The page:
Jagger
and Richards decided to write songs together, the first batch of which Oldham described as "soppy and imitative".[61] Because the band's songwriting developed slowly, songs on their first album The Rolling Stones
The Rolling Stones
(1964; issued in the US as England's Newest Hit Makers), were primarily covers, with only one Jagger/Richards
Jagger/Richards
original—"Tell Me (You're Coming Back)"—and two numbers credited to Nanker Phelge, the pen name for songs written by the entire group.[62] The Rolling Stones' first US tour in June 1964 was, according to Wyman, "a disaster. ... When we arrived, we didn't have a hit record [there] or anything going for us."[63] When the band appeared on the variety show The Hollywood Palace, that week's guest host Dean Martin mocked both their hair and their performance.[64] During the tour they recorded for two days at Chess Studios
Chess Studios
in Chicago, meeting many of their most important influences, including Muddy Waters.[65][66] These sessions included what would become the Rolling Stones' first No. 1 hit in the UK, their cover version of Bobby and Shirley Womack's "It's All Over Now".[67] The Stones followed the Famous Flames—featuring James Brown—in the filmed theatrical release of the 1964 film T.A.M.I. Show, which showcased American acts with British Invasion
British Invasion
artists. According to Jagger, "We weren't actually following James Brown
James Brown
because there was considerable time between the filming of each section. Nevertheless, he was still very annoyed about it ..."[68] On 25 October the band also appeared on The Ed Sullivan Show. Because of the initial pandemonium the Rolling Stones caused, Sullivan banned the band from his show,[69] though he booked them for subsequent appearances in the following years.[70] Their second LP, 12 X 5, which was only available in the US, was released during the tour.[71] During the early Stones releases, Richards was typically credited as 'Richard'.[72][73][74] The Rolling Stones' fifth UK single, a cover of Willie Dixon's "Little Red Rooster"—with "Off the Hook", credited to Nanker Phelge, as the B-side—was released in November 1964 and became their second No. 1 hit in the UK.[60] The band's US distributors, London Records, declined to release "Little Red Rooster" as a single. In December 1964, the distributor released the band's first single with Jagger/Richards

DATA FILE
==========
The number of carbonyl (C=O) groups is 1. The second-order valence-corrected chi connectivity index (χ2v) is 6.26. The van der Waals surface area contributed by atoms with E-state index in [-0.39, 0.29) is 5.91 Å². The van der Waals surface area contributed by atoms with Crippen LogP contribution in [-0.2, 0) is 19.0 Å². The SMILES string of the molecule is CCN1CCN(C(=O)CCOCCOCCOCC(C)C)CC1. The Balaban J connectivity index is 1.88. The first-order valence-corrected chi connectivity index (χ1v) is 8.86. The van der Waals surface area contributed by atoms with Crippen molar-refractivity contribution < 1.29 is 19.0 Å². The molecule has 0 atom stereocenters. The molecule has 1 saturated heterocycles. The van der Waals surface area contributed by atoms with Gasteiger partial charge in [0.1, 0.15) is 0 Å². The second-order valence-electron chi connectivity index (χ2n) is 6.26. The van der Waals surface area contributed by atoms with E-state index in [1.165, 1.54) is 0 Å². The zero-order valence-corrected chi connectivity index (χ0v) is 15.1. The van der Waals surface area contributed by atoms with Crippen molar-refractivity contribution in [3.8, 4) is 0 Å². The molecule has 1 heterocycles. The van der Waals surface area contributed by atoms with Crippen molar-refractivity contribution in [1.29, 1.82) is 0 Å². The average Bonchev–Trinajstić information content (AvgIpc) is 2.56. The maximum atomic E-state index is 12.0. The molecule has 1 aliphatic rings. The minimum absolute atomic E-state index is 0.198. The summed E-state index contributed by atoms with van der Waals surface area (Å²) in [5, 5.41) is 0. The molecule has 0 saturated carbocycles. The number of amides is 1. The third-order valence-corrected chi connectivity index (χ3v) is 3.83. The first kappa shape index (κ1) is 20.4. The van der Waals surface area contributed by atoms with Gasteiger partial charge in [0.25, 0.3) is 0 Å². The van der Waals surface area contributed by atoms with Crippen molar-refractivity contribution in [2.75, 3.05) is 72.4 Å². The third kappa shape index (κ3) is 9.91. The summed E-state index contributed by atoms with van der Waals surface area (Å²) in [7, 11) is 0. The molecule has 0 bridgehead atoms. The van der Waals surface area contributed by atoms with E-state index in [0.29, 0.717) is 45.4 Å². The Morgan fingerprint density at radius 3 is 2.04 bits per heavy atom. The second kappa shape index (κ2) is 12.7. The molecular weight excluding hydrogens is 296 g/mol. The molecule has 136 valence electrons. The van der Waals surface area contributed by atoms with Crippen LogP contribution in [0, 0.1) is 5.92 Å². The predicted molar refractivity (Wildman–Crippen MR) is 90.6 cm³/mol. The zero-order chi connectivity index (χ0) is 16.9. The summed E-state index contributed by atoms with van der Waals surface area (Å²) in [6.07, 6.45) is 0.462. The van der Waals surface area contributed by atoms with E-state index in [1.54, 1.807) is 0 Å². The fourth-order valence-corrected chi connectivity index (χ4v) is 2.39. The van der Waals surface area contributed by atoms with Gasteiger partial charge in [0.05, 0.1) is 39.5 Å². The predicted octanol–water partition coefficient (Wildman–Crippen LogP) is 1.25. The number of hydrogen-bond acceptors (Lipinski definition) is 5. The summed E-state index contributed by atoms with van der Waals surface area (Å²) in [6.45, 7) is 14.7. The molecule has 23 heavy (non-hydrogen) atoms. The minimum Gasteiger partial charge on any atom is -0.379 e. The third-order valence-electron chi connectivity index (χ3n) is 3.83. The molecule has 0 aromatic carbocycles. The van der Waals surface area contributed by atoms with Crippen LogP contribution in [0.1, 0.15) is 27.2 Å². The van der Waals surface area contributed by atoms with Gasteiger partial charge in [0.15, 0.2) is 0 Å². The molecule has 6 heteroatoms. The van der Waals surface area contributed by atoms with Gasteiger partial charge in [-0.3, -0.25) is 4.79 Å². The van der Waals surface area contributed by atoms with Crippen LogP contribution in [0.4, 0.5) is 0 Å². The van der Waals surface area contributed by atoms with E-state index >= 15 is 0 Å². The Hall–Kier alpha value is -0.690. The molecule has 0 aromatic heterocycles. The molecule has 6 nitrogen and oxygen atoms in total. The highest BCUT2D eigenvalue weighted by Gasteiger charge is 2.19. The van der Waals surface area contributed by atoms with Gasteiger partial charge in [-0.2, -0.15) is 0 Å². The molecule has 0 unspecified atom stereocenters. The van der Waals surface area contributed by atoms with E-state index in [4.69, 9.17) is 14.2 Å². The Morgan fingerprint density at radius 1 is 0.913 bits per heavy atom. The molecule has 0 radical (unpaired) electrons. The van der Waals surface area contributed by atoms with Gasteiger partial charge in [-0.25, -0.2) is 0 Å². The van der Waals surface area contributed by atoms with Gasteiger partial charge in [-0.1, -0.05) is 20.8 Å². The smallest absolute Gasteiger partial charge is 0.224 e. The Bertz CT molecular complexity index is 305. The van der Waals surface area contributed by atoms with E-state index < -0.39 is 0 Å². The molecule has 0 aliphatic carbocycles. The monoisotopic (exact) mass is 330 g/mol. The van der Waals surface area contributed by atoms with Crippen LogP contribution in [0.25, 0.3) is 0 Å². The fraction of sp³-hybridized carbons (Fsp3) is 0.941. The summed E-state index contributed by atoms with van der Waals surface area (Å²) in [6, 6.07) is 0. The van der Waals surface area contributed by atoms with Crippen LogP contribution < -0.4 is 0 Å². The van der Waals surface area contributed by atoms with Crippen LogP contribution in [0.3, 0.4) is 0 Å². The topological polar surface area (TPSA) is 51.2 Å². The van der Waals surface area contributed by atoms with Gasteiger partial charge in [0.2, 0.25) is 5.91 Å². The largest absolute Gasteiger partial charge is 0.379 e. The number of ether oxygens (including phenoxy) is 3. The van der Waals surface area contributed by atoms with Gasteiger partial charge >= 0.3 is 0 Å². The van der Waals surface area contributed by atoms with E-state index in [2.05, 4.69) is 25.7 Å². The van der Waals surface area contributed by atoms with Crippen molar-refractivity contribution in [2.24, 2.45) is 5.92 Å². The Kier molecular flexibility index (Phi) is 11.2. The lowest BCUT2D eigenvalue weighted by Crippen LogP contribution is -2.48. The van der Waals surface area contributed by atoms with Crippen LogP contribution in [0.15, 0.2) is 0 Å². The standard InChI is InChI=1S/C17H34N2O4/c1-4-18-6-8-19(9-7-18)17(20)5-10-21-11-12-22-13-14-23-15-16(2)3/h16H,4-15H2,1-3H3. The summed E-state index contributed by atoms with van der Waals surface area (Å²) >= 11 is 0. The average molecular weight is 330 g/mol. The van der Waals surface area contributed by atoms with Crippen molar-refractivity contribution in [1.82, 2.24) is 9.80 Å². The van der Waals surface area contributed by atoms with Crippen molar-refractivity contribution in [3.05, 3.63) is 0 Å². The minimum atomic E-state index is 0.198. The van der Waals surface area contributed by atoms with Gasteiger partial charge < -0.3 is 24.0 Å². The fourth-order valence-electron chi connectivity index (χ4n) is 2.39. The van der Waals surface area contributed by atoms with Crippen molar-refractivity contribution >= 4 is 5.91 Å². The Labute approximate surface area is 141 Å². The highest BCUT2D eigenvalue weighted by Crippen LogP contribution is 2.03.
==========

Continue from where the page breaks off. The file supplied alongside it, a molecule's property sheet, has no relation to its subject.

Jagger/Richards
originals on both sides: "Heart of Stone", with "What a Shame" as the B-side; the single went to No. 19 in the US.[75] 1965–1967: Height of fame[edit]

The Rolling Stones
The Rolling Stones
performing at Georgia Southern College in Statesboro, Georgia, May 1965.

The band's second UK LP, The Rolling Stones
The Rolling Stones
No. 2, was released in January 1965 and reached No. 1 in the charts. The US version was released in February as The Rolling Stones, Now!
The Rolling Stones, Now!
and reached No. 5. The album was recorded at Chess Studios
Chess Studios
in Chicago and RCA Studios in Los Angeles.[76] In January and February that year the band played 34 shows for around 100,000 people in Australia and New Zealand.[77] The single "The Last Time", released in February, was the first Jagger/Richards
Jagger/Richards
composition to reach No. 1 in the UK charts;[60] it reached No. 9 in the US. It was later identified by Richards as "the bridge into thinking about writing for the Stones. It gave us a level of confidence; a pathway of how to do it."[78] Their first international No. 1 hit was "(I Can't Get No) Satisfaction", recorded in May 1965 during the band's third North American tour. Richards recorded the guitar riff that drives the song with a fuzzbox, planning to be a scratch track to guide a horn section. Nevertheless, the final cut was without the planned horn overdubs. Issued in the summer of 1965, it was their fourth UK No. 1 and first in the US where it spent four weeks at the top of the Billboard Hot 100, establishing worldwide commercial success for the band.[78][79] The US version of the LP Out of Our Heads, released in July 1965, also went to No 1; it included seven original songs, three Jagger/Richards
Jagger/Richards
numbers and four credited to Nanker Phelge.[80] Their second international No. 1 single, "Get Off of My Cloud" was released in the autumn of 1965,[70] followed by another US-only LP, December's Children.[81]

A trade ad for the 1965 Rolling Stones' North American tour

The album Aftermath, released in the late spring of 1966, was the first LP to be composed entirely of Jagger/Richards